Things will start with senior Demetrius Wilson, who really impressed the staff this spring. Bielema has already said that he was the team's best receiver this spring and was arguably the most consistent player, too. Wilson only caught nine passes in 2012, but he picked up this new offense quickly. He could become quarterback Brandon Allen's top target if he continues on the track he's on.

Wilson won't be a lone by any means. Fellow seniors Javontee Herndon, who was right behind McKay in receiving last season, and Julian Horton, are also in the mix. Herndon displayed a high level of physical play this spring, which should help him fit in nicely in Bielema's more smash-mouth offense. Horton has the speed and elusiveness to be a real playmaker for the Hogs as well.

Sophomore Keon Hatcher will also get a chance to help this offense. Plus, Arkansas should be much more run-oriented this season, which will take some heat off the receivers.

Allen has slowly improved through the early stages of fall camp. While he's certainly getting more comfortable, he's also getting help from his receivers. It would have been nice to have McKay out there, but the Hogs still have a solid group coming back. It hasn't been the most productive unit (Herndon, Horton and Wilson have combined for just 67 receptions), but the skill is there to make this a good group for Allen to grow with.
Cobi Hamilton isn't walking through Arkansas' doors in 2013.

He may come back for a visit or two, but he won't be suiting up for the Razorbacks, which means that his single season school-record 90 receptions and 1,335 receiving yards aren't returning, either.

With a relatively inexperienced quarterback in Brandon Allen taking over and a brand new coaching staff in town, the Hogs will surely miss a top-flight receiver like Hamilton, but things aren't totally bleak in Fayetteville. The good news is that the Hogs will be able to replace Hamilton with numbers -- veteran numbers.

[+] EnlargeJavontee Herndon
Nelson Chenault/USA TODAY SportsThe toughness of Arkansas WR Javontee Herndon has caught the eye of new coach Bret Bielema.
Arkansas has three senior receivers -- Javontee Herndon, Julian Horton and Demetrius Wilson -- sitting atop the post-spring depth chart. Now, they might only have 67 combined receptions among them, but they've been around the game long enough to generate some confidence in the coaching staff this spring.

Their hunger to make things right again at Arkansas during their last go-round also excites Arkansas' coaching staff.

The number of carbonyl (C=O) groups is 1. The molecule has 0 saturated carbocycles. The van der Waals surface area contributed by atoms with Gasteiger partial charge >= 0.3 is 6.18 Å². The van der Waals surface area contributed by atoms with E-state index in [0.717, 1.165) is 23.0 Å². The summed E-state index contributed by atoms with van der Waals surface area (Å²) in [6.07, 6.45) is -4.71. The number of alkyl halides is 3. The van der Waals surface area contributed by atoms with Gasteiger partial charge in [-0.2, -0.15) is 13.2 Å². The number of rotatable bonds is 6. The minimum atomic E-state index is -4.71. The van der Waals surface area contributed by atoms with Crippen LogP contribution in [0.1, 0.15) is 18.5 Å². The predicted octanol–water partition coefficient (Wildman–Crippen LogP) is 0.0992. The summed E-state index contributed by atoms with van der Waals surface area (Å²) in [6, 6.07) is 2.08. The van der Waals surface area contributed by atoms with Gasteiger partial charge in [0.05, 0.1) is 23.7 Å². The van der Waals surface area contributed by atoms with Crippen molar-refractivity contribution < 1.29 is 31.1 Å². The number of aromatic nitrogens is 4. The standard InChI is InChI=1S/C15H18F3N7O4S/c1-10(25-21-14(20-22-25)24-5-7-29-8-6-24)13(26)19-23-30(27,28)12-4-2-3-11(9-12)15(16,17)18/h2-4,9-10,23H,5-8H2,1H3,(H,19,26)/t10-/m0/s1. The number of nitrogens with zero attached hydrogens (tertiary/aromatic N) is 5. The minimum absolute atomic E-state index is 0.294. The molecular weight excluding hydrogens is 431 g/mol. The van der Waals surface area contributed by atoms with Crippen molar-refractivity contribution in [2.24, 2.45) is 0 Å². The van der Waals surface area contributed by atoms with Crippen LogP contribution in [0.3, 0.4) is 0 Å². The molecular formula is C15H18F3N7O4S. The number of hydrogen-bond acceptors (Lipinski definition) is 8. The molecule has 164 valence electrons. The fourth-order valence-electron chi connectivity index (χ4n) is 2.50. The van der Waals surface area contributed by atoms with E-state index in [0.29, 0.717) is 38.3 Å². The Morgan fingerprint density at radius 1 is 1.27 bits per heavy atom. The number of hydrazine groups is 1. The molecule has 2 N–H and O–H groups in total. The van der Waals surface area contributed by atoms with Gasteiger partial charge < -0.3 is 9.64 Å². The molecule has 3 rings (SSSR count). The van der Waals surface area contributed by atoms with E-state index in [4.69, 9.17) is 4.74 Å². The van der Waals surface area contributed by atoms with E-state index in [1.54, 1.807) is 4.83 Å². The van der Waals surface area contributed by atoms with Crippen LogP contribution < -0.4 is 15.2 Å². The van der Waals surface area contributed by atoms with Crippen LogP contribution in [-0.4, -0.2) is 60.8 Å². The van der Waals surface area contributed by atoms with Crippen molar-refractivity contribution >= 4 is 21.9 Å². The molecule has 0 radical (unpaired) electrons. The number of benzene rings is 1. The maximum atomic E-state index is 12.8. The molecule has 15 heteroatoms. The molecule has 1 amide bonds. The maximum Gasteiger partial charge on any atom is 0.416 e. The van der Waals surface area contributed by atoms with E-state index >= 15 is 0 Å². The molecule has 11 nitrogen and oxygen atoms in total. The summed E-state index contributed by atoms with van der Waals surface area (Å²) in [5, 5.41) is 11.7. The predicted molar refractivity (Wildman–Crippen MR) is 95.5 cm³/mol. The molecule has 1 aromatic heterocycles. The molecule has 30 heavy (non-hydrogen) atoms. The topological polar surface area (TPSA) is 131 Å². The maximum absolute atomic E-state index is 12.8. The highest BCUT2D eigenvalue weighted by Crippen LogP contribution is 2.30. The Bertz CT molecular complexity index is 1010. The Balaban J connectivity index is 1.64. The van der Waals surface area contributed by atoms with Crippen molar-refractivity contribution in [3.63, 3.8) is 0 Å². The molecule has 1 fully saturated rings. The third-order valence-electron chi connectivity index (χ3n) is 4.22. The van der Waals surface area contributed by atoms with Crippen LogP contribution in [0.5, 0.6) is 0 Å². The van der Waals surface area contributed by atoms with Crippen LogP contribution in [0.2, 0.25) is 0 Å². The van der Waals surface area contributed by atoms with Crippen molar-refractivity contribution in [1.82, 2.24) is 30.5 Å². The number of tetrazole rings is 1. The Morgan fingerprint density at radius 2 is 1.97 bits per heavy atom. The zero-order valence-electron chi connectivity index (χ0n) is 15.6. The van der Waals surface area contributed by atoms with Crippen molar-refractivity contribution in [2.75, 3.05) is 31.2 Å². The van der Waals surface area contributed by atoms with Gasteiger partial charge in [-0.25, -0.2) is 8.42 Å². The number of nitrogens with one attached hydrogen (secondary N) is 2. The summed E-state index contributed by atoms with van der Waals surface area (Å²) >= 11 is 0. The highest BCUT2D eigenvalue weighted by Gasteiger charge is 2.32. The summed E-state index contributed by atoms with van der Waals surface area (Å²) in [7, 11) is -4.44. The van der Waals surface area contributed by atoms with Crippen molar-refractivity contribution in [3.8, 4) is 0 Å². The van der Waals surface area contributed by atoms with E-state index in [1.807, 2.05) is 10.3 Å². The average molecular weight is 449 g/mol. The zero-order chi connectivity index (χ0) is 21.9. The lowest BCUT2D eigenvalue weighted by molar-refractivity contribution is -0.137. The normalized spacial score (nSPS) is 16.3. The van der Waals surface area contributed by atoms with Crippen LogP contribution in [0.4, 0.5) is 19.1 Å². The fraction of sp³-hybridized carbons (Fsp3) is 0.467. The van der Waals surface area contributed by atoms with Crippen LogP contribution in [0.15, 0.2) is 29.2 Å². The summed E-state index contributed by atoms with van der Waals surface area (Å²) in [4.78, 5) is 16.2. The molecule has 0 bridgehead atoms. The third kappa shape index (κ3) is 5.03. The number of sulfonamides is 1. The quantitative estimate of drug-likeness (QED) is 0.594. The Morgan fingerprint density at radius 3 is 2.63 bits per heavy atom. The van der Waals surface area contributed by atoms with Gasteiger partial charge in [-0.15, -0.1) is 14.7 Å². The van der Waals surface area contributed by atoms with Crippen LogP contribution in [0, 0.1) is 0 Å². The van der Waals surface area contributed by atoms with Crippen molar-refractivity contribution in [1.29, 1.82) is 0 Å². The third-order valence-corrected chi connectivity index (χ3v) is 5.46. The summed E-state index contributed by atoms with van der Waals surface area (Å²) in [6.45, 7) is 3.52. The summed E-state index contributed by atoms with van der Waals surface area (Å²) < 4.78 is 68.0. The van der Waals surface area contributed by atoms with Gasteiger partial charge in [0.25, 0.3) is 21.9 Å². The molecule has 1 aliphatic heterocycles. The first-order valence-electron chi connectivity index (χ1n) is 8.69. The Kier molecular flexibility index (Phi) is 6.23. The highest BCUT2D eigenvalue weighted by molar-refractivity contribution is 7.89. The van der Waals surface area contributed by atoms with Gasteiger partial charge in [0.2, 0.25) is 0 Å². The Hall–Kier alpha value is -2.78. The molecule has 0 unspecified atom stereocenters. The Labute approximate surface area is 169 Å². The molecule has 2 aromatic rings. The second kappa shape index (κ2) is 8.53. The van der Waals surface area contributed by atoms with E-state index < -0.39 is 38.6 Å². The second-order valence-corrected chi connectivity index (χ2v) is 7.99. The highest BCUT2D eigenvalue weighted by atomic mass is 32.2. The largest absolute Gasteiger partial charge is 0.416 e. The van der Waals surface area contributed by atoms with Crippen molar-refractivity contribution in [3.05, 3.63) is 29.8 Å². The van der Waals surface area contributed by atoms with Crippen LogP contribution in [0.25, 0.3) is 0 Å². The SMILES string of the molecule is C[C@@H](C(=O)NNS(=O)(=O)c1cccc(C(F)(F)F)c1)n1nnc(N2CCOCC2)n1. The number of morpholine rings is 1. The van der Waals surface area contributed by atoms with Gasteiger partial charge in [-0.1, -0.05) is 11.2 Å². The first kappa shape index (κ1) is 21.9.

"When you have three seniors and it's as important to them as it is, the other guys can kind of take shape around them," coach Bret Bielema said. "I expect them to lead us."

Herndon will enter the fall with the most production of the three. He has 31 career receptions for 473 yards and three touchdowns. He caught 21 of those passes and all of his touchdowns last year. Herndon's on-field attitude and toughness really impressed Bielema this spring.

"Probably one of the more physical guys in our group," Bielema said of Herndon.

While Wilson, who came from the junior college ranks last year, only caught nine passes in his first year with the Hogs in 2012, Bielema said he was Arkansas' top performer at receiver this spring. The thing that really made him stand out was his consistency and he bought into the offense and what coaches asked him to do.

"Everything he does is 100 miles an hour," Bielema said. "He's very engaged, he's very hard on himself. If he makes a mistake or does something that he knows is wrong he's very critical, but is quick to rebound and make a great play after it."

Then you have Horton, who caught 14 passes last year. He has the physical ability to be a real playmaker in this offense with his speed and elusiveness. Bielema said he really came on during the last few weeks of spring practice.

It's not going to be easy to replace Hamilton -- or his production -- but the Hogs have bodies to work with. The next step is really developing that on-field confidence during game situations. It'll be tough with a younger QB taking over, but this is where coaches have to lean on their vets.

The Hogs will call upon youngsters like Mekale McKay and Keon Hatcher to help this fall, but to have three seniors clicking like they are exiting spring is a big win for this new coaching staff.
We continue my chat with Arkansas senior fullback Kiero Small.

What did he think about Bret Bielema's joking jab at Nick Saban and Alabama? Does he like Arkansas being a huge underdog this year?

Let's find out:

You’ve been around this program for a couple of years now and have seen some big highs and bad lows, so what’s the feeling like for you and some of your teammates this spring with everything being so new?

Kiero Small: For me, right now, it’s a good feeling. It’s steady and I know what’s coming next. I know the coaching staff is going to be here. You know, this time last year, we were all in an uproar and we didn’t really know what was going to happen. It feels good to know what’s coming and to know that Coach “B” (Bret Bielema) and all of the rest of the coaching staff have our backs and they are going to put us in the best situations to be good.